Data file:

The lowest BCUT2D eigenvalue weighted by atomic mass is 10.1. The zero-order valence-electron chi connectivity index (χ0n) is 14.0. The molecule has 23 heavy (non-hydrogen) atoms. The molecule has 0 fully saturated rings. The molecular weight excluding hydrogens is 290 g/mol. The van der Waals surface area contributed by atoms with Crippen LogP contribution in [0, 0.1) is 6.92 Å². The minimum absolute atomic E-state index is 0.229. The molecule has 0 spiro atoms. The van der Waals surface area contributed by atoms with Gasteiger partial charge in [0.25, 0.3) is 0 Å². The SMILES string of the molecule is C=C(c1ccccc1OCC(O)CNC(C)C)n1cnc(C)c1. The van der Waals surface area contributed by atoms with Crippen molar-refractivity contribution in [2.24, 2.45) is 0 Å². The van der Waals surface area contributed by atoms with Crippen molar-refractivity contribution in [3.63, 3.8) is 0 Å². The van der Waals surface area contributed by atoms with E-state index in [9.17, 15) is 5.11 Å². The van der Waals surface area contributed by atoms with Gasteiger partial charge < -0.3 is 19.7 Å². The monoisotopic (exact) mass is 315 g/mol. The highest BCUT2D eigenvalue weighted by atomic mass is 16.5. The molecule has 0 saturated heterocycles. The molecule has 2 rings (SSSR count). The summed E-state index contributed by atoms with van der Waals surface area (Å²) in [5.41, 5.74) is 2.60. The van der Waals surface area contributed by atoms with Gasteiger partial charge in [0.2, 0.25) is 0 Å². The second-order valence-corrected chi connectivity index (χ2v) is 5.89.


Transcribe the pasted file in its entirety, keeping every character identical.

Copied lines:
The lowest BCUT2D eigenvalue weighted by atomic mass is 10.1. The zero-order valence-electron chi connectivity index (χ0n) is 14.0. The molecule has 23 heavy (non-hydrogen) atoms. The molecule has 0 fully saturated rings. The molecular weight excluding hydrogens is 290 g/mol. The van der Waals surface area contributed by atoms with Crippen LogP contribution in [0, 0.1) is 6.92 Å². The minimum absolute atomic E-state index is 0.229. The molecule has 0 spiro atoms. The van der Waals surface area contributed by atoms with Gasteiger partial charge in [0.25, 0.3) is 0 Å². The SMILES string of the molecule is C=C(c1ccccc1OCC(O)CNC(C)C)n1cnc(C)c1. The van der Waals surface area contributed by atoms with Crippen molar-refractivity contribution in [2.24, 2.45) is 0 Å². The van der Waals surface area contributed by atoms with Crippen molar-refractivity contribution in [3.63, 3.8) is 0 Å². The van der Waals surface area contributed by atoms with E-state index in [9.17, 15) is 5.11 Å². The van der Waals surface area contributed by atoms with Gasteiger partial charge < -0.3 is 19.7 Å². The monoisotopic (exact) mass is 315 g/mol. The highest BCUT2D eigenvalue weighted by atomic mass is 16.5. The molecule has 0 saturated heterocycles. The molecule has 2 rings (SSSR count). The summed E-state index contributed by atoms with van der Waals surface area (Å²) in [5.41, 5.74) is 2.60. The van der Waals surface area contributed by atoms with Gasteiger partial charge in [0.2, 0.25) is 0 Å². The second-order valence-corrected chi connectivity index (χ2v) is 5.89.